While Spence is fully healthy this year, and added 20 pounds of size to hold up better against the run, he had a poor preseason in which he logged just half a sack despite getting plenty of opportunities in all four games. Once a second-rounder, Spence would have little trade value right now I’m guessing.
And with Licht and Koetter’s jobs on the line, don’t look for them to trade backup quarterback Ryan Fitzpatrick. He’s too valuable to part ways with this year in case Winston gets hurt.
So will the Bucs be active on the trade market in terms of acquiring a player or two? You could make the case that Tampa Bay could use a cornerback like New York’s Janoris Jenkins, a running back like Buffalo’s LeSean McCoy or a strong safety like Oakland’s Karl Joseph or New York’s Landon Collins.
Licht has already swung a trade with Giants general manager David Gettleman for defensive end Jason Pierre-Paul, dealing the Bucs’ 2018 third-round pick. Why not offer a 2019 third-round pick for Collins or Jenkins to see if the Giants bite? The fact that the Bucs travel to New York to play the Giants might be a bit of a barrier in any trade, but with the G-Men’s season already over at 1-6, it shouldn’t be.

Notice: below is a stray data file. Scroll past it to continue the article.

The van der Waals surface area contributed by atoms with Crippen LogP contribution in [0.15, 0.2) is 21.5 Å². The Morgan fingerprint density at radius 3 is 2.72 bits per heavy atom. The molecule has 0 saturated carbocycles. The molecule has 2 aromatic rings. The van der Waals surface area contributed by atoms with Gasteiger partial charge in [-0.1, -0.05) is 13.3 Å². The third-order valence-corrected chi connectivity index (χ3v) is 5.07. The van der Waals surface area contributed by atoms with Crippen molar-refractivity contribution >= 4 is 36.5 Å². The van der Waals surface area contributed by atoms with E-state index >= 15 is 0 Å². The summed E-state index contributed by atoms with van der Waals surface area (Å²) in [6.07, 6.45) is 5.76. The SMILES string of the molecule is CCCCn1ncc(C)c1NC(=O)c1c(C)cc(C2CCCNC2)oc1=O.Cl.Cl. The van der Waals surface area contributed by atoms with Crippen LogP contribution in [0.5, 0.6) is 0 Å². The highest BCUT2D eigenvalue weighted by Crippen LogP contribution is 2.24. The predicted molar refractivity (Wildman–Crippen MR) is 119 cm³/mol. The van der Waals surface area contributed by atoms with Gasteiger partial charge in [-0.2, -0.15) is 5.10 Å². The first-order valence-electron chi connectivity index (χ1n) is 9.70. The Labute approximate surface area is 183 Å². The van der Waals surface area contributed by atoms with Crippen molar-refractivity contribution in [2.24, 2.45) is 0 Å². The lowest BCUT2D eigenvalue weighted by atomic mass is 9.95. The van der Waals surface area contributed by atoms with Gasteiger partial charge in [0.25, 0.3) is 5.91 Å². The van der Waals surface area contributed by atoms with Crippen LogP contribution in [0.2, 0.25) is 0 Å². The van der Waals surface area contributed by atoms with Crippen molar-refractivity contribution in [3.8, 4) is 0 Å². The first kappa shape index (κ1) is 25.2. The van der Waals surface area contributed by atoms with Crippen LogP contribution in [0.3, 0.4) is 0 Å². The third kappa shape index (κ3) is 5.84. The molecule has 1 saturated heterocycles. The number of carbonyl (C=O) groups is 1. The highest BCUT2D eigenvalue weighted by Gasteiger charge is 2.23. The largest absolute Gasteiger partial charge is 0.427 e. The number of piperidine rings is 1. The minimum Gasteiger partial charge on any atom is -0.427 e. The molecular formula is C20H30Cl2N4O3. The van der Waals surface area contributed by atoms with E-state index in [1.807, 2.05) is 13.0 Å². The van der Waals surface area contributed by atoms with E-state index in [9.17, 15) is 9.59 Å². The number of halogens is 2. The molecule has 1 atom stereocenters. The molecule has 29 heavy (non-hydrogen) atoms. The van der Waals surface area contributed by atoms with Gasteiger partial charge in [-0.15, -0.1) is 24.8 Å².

I really liked the hard-hitting Joseph, a former first-round pick, coming out of West Virginia and he had two decent years with the Raiders before landing in Jon Gruden’s doghouse. I bet he could be had for a Day 3 pick next year and could come in and compete with Jordan Whitehead for the strong safety job.
I have no doubt that Licht did his due diligence and called good friend Steve Keim out in Arizona to inquire about the availability of cornerback Patrick Peterson last week, only to find out that the Cardinals are keeping their best player. That’s a smart move on Keim’s part as Peterson is still one of the best shutdown cornerbacks in the game.
It will be interesting to see what happens over the next couple of days and if Licht ends up pulling the trigger on a trade. But unless there is another major injury in Sunday’s game, don’t bet the mortgage on it happening.